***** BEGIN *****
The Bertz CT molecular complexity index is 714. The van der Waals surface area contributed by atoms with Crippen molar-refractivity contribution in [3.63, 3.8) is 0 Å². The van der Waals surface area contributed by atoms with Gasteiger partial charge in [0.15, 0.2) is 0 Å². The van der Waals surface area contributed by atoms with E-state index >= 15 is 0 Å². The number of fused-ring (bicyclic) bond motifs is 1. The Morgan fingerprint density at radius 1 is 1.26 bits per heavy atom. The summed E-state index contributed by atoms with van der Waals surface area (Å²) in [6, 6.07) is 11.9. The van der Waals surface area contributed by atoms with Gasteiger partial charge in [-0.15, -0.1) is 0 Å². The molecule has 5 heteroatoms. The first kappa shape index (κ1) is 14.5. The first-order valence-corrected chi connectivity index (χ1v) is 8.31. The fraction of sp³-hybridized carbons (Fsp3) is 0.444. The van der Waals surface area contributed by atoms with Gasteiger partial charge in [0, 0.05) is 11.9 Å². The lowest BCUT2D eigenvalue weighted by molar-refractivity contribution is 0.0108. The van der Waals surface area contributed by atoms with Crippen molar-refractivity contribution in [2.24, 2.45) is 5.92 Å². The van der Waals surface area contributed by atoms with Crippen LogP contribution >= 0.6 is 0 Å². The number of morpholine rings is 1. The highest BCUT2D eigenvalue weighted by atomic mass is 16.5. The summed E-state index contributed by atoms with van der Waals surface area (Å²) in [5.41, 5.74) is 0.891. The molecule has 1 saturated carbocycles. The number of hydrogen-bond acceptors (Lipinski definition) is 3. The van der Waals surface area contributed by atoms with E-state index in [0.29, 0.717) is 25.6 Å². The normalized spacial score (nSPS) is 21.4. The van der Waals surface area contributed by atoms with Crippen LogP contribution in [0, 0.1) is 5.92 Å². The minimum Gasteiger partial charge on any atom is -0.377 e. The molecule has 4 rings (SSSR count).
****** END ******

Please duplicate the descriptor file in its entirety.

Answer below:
The Bertz CT molecular complexity index is 714. The van der Waals surface area contributed by atoms with Crippen molar-refractivity contribution in [3.63, 3.8) is 0 Å². The van der Waals surface area contributed by atoms with Gasteiger partial charge in [0.15, 0.2) is 0 Å². The van der Waals surface area contributed by atoms with E-state index >= 15 is 0 Å². The number of fused-ring (bicyclic) bond motifs is 1. The Morgan fingerprint density at radius 1 is 1.26 bits per heavy atom. The summed E-state index contributed by atoms with van der Waals surface area (Å²) in [6, 6.07) is 11.9. The van der Waals surface area contributed by atoms with Gasteiger partial charge in [-0.15, -0.1) is 0 Å². The molecule has 5 heteroatoms. The first kappa shape index (κ1) is 14.5. The first-order valence-corrected chi connectivity index (χ1v) is 8.31. The fraction of sp³-hybridized carbons (Fsp3) is 0.444. The van der Waals surface area contributed by atoms with Gasteiger partial charge in [0, 0.05) is 11.9 Å². The lowest BCUT2D eigenvalue weighted by molar-refractivity contribution is 0.0108. The van der Waals surface area contributed by atoms with Crippen molar-refractivity contribution in [2.24, 2.45) is 5.92 Å². The van der Waals surface area contributed by atoms with Crippen LogP contribution >= 0.6 is 0 Å². The number of morpholine rings is 1. The highest BCUT2D eigenvalue weighted by atomic mass is 16.5. The summed E-state index contributed by atoms with van der Waals surface area (Å²) in [5.41, 5.74) is 0.891. The molecule has 1 saturated carbocycles. The number of hydrogen-bond acceptors (Lipinski definition) is 3. The van der Waals surface area contributed by atoms with E-state index in [0.29, 0.717) is 25.6 Å². The normalized spacial score (nSPS) is 21.4. The van der Waals surface area contributed by atoms with Crippen LogP contribution in [0, 0.1) is 5.92 Å². The minimum Gasteiger partial charge on any atom is -0.377 e. The molecule has 4 rings (SSSR count).